That streak, by the way, of 14 years without playoffs, is currently the longest of any team in the NFL.
I’m not sure what color chip this qualifies me for. All of them, probably.
The first Super Bowl I remember watching was in 1980, the Oakland Raiders vs. the Philadelphia Eagles. At that time, I didn’t know much about football. I was nine. I played in the neighbor’s yards a bit, but I was small and skinny and it wasn’t really my game yet.
The reason I remember that year so well is one of my good friends back then had the last name of “Jaworski.” They used to drive me places, and one day as the Super Bowl approached, my friend’s father turned from the driver’s seat and asked me who I was rooting for in the “big game.” He seemed really excited to know my opinion.
Now, I didn’t know much. But what I did know was the color and look of all the uniforms. My father had brought me a big pile of virtually every team jersey, all in my size, one day not too long before. I’ve never been sure what prompted this; I suspect some sort of (very cheap) package deal at the big flea market over on Walden Avenue.
Anyway, my favorite jersey was the San Diego Chargers. It had lightning bolts on the shoulders (come on…what nine-year-old boy doesn’t want to walk around with lightning bolts on his shoulders?) But if I had to choose between the Raiders (cool black with a tad a silver and an angry pirate on the helmet) and the Eagles (green with these sort of big bird wing things happening on their helmet), I was going Oakland’s way.
“Raiders!” I shouted.
He frowned at me and turned around, driving us to wherever we were going in silence. It was later explained to me that the quarterback of the Eagles was one Ron Jaworski, my friend’s uncle. This is probably something I should have known. And it turns out I probably should have said “Eagles!” when asked.
Clearly, I needed to learn more about this football thing.
Now, at that time, I was under the mistaken impression that I could choose the NFL team I might want to root for. I mean, there were those shoulder lightning bolts to consider, after all.
This was not the case. I was from Buffalo and this meant, by default, if I wanted to follow NFL football, I had to be a Bills fan. And so began my long, slow descent into madness.
Being a Bills fan is hard. By the time I got really ramped up to it, in the mid-’80’s, the team ran into consecutive 2-14 seasons that left them in last place. Not just last in their division, but pretty much dead last place in all of the NFL in both 1984 and 1985.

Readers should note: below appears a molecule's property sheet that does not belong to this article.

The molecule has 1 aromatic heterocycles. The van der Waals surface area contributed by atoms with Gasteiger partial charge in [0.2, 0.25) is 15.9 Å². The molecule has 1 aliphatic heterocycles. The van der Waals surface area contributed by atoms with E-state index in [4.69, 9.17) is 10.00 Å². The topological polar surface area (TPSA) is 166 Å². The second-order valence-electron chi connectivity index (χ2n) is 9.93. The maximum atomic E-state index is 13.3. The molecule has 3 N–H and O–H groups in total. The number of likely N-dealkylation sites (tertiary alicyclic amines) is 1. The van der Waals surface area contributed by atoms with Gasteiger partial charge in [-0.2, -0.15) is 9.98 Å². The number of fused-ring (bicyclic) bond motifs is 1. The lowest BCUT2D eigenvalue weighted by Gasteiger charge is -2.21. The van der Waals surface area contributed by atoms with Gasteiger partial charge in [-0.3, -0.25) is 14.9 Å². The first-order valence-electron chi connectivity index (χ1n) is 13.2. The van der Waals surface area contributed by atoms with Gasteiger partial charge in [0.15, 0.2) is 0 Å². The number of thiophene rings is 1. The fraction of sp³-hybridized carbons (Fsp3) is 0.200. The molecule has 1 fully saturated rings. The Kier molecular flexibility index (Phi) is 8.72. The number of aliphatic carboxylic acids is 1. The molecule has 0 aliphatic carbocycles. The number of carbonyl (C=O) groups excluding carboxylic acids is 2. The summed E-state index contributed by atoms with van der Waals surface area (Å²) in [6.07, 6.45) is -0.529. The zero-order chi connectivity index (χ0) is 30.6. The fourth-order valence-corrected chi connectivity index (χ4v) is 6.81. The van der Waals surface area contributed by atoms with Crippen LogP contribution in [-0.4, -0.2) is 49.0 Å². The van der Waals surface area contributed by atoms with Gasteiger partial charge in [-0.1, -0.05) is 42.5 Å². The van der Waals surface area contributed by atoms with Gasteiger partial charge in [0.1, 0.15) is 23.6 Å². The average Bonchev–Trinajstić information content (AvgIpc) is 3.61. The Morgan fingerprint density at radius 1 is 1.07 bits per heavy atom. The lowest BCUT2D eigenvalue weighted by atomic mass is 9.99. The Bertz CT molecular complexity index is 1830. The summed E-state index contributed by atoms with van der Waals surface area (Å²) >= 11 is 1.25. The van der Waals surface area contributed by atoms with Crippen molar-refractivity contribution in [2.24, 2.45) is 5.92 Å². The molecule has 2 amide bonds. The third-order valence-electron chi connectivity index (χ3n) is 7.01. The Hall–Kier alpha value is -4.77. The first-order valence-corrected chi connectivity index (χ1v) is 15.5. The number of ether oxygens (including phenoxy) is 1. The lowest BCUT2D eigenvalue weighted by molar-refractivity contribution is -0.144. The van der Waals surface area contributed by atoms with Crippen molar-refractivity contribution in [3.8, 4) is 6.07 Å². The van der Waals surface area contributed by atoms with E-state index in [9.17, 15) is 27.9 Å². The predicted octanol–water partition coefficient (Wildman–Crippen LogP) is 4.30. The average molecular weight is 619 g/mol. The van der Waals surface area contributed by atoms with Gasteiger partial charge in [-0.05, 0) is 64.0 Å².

But I was young and full of exuberance. I kept following the team and soon enough, in the late ’80’s, they started to get good. By the early ’90’s, they even appeared in their first Super Bowl, number twenty-five against the New York Giants. Everyone in the city went crazy.
The Bills were favored that year and, in what is still one of the best Super Bowls ever played, they lost by one point on a last second missed field goal. Wide right, as it is known in Bills lore.
This was okay, though. The team was so good, they’d undoubtedly return to the Super Bowl again. We were all sure they’d win one soon enough.
And return they did – four years in a row. But…each time the team reached the Big Game again, they seemed to play worse. They went from losing by 1 point in Super Bowl 25 to by 13 points to the Washington Redskins in Super Bowl 26 to by a whopping 35 points to the Dallas Cowboys in Super Bowl 27.
Bills fan’s started to lose it. I mean, Richard Sherman lose it.
Alas, Mr. Miller was incorrect. Dallas, in fact, did not go down. The Bills lost to the Cowboys in Super Bowl 28 as well, by 17 points this time.
By this time I was away at college, so I may have been spared some of the city’s angst. However, I got to experience mocking from all corners of the country, as students came to my school from far and wide to make fun of the Bills’ ineptitude in Super Bowls.
Still, the Bills – my team – remain the only one to have reached four Super Bowls in a row. Ever. There’s that. Despite losing all four of them, there is still that.
And in the subsequent years, they made the playoffs here and there. There was still hope they might get back to the Super Bowl again one day. Until 1999, when the Music City Miracle happened. That’s right, they lost in such spectacular, last minute fashion the last time they made the playoffs, that the good people of Nashville call it a “miracle.” (In truth, it was sort of a miracle, since the referees allowed a forward pass on the Titans’ winning kickoff return, but don’t get me started on that…)
Right or wrong, it was that play that started our 14-year playoff drought. There are lots of theories on the nature of the curse we seem to be under, most notably the benching of popular quarterback Doug Flutie immediately before that fateful game against the Titans.
Slowly, Bills fans have come to realize we may never get back to the Super Bowl. Instead we try to content ourselves with watching the teams that do make it, relishing in the fact that most everyone else watching is probably eating our city’s food, the Buffalo Chicken Wing.
At least we still have the chicken wing.
So good luck to both the Seahawks and the Broncos. And their fans. I’ll be watching. Again. And if your team loses…well, I understand.
Maybe better than anyone.